Updated: Jan 9
For the next installment of the Pro Insight Q&A series presented by Babcock Hoops, we have Santiago Vescovi, from Montevideo, Uruguay:
Prospective Insight: How has your experience been with NBA Academy so far? I know you have a little bit of a different journey.
Santiago Vescovi: It’s been a really great experience. I’ve been (with them) for a year and a half with the NBA Academy, I think it’s a really great project. It helps international athletes basketball-wise and to grow up academically and I think it helped me out a lot. I first got into Latin American NBA Academy in March last year and very recently I went to NBA Global Academy - so I think I it was a big change, but I think it’s really good and it’s going to make me grow up faster.
PI: So you’ve only been in Australia for a few months, and you grew up in Uruguay, so where do you prefer living of all of the places you’ve lived?
SV: I mean if I had to choose I would always choose Uruguay because my family is there and my friends are there, but I mean I know what my goal is and where I want to go so if it takes me like making big sacrifices like coming here or going to Australia, I’m going to take them because I know where I want to go.
PI: How many languages do you speak? Which was the hardest to learn?
SV: Three - Spanish is my native language...and I also speak English and Portuguese. Spanish was my native, Portuguese is similar to Spanish so it was a little easier, and English I’ve been learning it since I was like five years old so it wasn’t that hard.
PI: What have been some of the biggest things you’ve taken away from NBA Global Academy since your time with them?
SV: I think, first of all talking about off the court and learning how to live far from home... I think it’s one of the biggest things the Academy gave me, because you’ve got to learn to adapt yourself to where you are. When I got to the Latin America Academy, I had to adapt myself to the mindset of “this is my new family.” I had to learn how to deal and take advantage of players around me and weave it all together and try to use that as a family. I mean, when you’re down or whoever is down, having your teammates as a family that you can rely on - that’s one of the biggest things the Academy gave me. Also, basketball-wise I think it was getting my shooting percentage up and reading the game more.
PI: For those who don’t know your game as much, describe it - what are your biggest strengths as a player?
SV: I think my game has really become good at reading situations, like how the floor is spaced, where the defender is,stuff like that. I can shoot 3s or 2s. I can attack the rim, I’m still developing my athleticism, but I don’t know...I think I’m a smart guy on the court and that’s why I’m also a point guard.
PI: What’s another area aside from your athleticism you want to improve on?
SV: I want to improve, probably my shooting percentage...also I want to improve a little more on the right hand.
PI: So for people who do know your game, what would you tell them is the most underrated part of your game? What do you not get enough credit for that you think you’re really good at?
SV: I mean I think the answer would be my ability to read the game - my IQ - because I really feel that the higher the level is I can still play there...not talking about the physicality and stuff, but yes on the mental side of the game.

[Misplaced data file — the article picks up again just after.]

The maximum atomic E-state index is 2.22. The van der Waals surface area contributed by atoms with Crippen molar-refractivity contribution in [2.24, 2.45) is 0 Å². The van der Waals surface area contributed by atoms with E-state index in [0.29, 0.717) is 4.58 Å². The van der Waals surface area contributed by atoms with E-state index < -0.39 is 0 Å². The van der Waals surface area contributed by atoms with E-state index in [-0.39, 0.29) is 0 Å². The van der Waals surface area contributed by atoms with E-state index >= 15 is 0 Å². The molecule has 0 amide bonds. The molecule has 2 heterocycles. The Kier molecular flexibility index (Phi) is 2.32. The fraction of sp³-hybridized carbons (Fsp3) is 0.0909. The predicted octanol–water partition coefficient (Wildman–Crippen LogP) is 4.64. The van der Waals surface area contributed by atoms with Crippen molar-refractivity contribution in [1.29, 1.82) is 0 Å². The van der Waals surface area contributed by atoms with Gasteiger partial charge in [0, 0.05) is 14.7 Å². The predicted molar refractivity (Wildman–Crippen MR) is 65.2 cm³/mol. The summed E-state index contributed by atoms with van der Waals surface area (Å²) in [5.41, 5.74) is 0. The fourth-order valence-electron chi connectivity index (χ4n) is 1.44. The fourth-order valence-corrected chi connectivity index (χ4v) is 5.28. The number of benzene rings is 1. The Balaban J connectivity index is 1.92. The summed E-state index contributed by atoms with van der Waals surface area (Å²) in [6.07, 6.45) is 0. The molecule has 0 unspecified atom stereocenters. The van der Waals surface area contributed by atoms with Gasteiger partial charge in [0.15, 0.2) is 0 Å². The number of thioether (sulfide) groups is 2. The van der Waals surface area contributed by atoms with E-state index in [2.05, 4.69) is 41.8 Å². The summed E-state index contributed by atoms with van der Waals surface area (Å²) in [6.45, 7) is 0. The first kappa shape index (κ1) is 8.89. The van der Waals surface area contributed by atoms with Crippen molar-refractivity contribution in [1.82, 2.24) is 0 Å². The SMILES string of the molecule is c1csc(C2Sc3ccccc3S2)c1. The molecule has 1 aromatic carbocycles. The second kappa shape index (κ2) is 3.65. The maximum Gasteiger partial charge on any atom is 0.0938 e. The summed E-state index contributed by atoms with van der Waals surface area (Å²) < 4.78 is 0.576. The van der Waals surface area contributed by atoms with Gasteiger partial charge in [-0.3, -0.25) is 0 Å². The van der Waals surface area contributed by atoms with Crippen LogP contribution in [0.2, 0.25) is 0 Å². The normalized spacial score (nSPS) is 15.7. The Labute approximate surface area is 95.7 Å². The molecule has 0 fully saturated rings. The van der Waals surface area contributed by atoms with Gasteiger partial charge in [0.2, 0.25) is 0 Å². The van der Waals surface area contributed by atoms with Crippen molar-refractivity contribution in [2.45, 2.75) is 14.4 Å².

PI: Have you always played point guard?
SV: Yes, I mean when I was back in Uruguay I played a little shooting guard because I was kind of big on my team and there were people smaller than me so they needed to be point guard.
PI: What’s your preferred type of system to play in?
SV: European - I really like the European way over the AAU or American game which is more one-on-one. I really prefer passing and cutting and stuff...more motion and movement...that is the way that I was raised back in Uruguay.
PI: Overall, on your team and other teams which players stood out to you in Atlanta at the Academy Games?
SV: Mo King was one that I feel really stood out...Josh Giddey also stood out...Aly Khalifa has been good, too
PI: I know you’ve talked about your journey a little bit, but talk about your life in basketball and off the court leading up to joining NBA Academy...how did you get here?
SV: I was back in Uruguay and I always knew I wanted to play basketball...and I got to a point where I realized that if I wanted to play basketball my whole life, I could just keep playing in Uruguay, but if I wanted more exposure, there are good levels outside of my country and if I wanted to be like the best player I can be I think it wasn’t the best thing for me to stay in Uruguay. I talked to my parents and was like “ok, I want to go to the United States.” My first thought was to go to the United States to play high school, and my parents talked to people and they got with a contact that said “ok, I’ll see what I can do for Santi, but first I want to see him in the Bahamas,” because first they invited me in July 2017 to BWB and that was in the Bahamas. So I just went to Bahamas. I was like two years younger than everyone and I think I did good for my age...I made it to the all-star game, so the last day the camp ended I think there were like three NBA people there and the guy we were talking to - my parents’ contact - came and told me, “ok, we know you want to go to the US, but we want to invite you to our Latin American Academy that’s going to open in Mexico next year.” It was like in January or I don’t know what time, and I was like, “ok, cool.” So that’s how I got invited!